This section is from the book "The Florists' Manual", by William Scott. Also available from Amazon: The Florist's Manual.
What florists understand when we speak of cinerarias are those which have originated from C. cruenta. The hardy species, although acceptable plants for the herbaceous border, where hardy, are not of much value to the florist. Since the introduction of the cineraria, or rather since its common use as an ornamental plant in our greenhouses, a wonderful improvement has been made in size, color and form of flower as well as in the habit of the plant. They are of easy culture and it may be said that any glass structure, where it does not actually freeze, will grow cinerarias. But like many other of these soft-wooded plants which can be called "a. cheap plant and easy to raise" a slight mistake or neglect will ruin the whole lot. A palm or an orchid will be much less liable to permanent injury by neglect or mismanagement, for what is a cineraria but an abomination unless it has broad, stiff, healthy leaves, and if it has those it will be sure to have a handsome head of flowers.
It is quite possible that some choice varieties are still perpetuated by cuttings, as they commonly were years ago, but that with the American grower is never though of, neither is it at all necessary, for a fine strain is readily produced from seed supplied by our leading houses. Double varieties were also a novelty a few years ago and supposed to be a great acquisition, but the cineraria, like some other florist's flowers, is not in the slightest degree enhanced in beauty, either as an individual flower or as a decorative plant, by its being double. It is simply a monstrosity and the craze for the double varieties has vanished.
If flowering plants are wanted by November and the holidays, you must sow at the end of May or early in June. Except on private places this is not to be recommended. For the commercial florist they would not be very profitable, for they are a troublesome plant to carry through the hot months and the bulk of your customers are not ready for them till February, March and April. It is well to make two sowings, the first early in August, the latter the middle of September; the last sown will usually come in right for Easter. The seed is not so small but what it can have a slight covering; finely sifted leaf-mold or sand will do, and keep uniformly moist till the seeds are up.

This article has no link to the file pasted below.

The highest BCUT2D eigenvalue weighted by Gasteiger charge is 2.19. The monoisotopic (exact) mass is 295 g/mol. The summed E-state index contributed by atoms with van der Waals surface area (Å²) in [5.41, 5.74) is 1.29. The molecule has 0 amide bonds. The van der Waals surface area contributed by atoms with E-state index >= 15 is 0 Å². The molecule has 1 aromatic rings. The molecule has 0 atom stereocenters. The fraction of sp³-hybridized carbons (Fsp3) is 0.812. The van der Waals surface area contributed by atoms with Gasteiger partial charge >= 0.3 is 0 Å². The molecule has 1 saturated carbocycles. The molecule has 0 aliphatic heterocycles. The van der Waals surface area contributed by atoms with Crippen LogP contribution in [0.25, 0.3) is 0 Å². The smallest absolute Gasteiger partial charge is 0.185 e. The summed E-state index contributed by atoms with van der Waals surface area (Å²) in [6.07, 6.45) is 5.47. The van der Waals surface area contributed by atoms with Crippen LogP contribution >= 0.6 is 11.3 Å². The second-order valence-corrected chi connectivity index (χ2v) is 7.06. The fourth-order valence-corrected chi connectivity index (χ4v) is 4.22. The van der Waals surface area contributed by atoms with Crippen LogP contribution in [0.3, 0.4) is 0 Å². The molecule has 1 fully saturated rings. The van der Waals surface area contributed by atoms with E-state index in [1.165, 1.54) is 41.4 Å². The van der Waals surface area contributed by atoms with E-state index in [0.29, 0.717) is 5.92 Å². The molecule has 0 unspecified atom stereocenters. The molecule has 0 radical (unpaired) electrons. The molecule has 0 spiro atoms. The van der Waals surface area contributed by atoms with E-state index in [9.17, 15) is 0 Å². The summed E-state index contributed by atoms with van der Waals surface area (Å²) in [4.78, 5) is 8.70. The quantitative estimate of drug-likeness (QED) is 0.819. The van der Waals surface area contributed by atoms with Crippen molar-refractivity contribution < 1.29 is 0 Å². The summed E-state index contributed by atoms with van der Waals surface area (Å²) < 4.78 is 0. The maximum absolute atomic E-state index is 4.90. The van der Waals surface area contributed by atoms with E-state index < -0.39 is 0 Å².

When they have made a small character leaf, transplant into a flat or 2-inch pots. From this time on they must be shifted on as they need it, never by any means allowing them to become stunted for want of larger pots. After they leave a 3-inch pot the soil should not be sifted. If it is a little rough or lumpy so much the better. I have seen hundreds of cinerarias in 4 and 5-inch pots die, not with a slow death, but suddenly droop and die, and the cause was a close, adhesive soil through which the water did not pass freely. They may not be a profitable plant, but if worth growing at all will surely pay to grow well. They must have room to spread their leaves, and until flowering time 40 degrees at night will suit them better than a higher temperature. You will often hear instructions given to "keep plants near the glass," in other words this means light. They must have light, room to spread out, a cool temperature, and although a stagnant state of the soil is fatal to them, should never be allowed to wilt from dryness or they will lose some of their best leaves. After light, air and a low temperature, the remaining great object to watch in their successful culture is never to let a greenfly be seen on them. Fumigate regularly and faithfully.
Those that are summered over do much the best in a pit or coldframe, but it should be deep enough so that when ventilation from the raised sashes is given it should pass over their tops and not be playing too freely on their soft leaves. Specimens can be given an 8 or 9-inch pot, but the commercial florist will find that a 6-inch will flower them sufficiently well. I have seen some growers pinch out the leading flower shoot to induce a broader head of bloom. If grown cool and light this is entirely unnecessary. It is seldom that cinerarias are troubled with thrips or red spider, but a dusting of water in summer and fall is beneficial to them.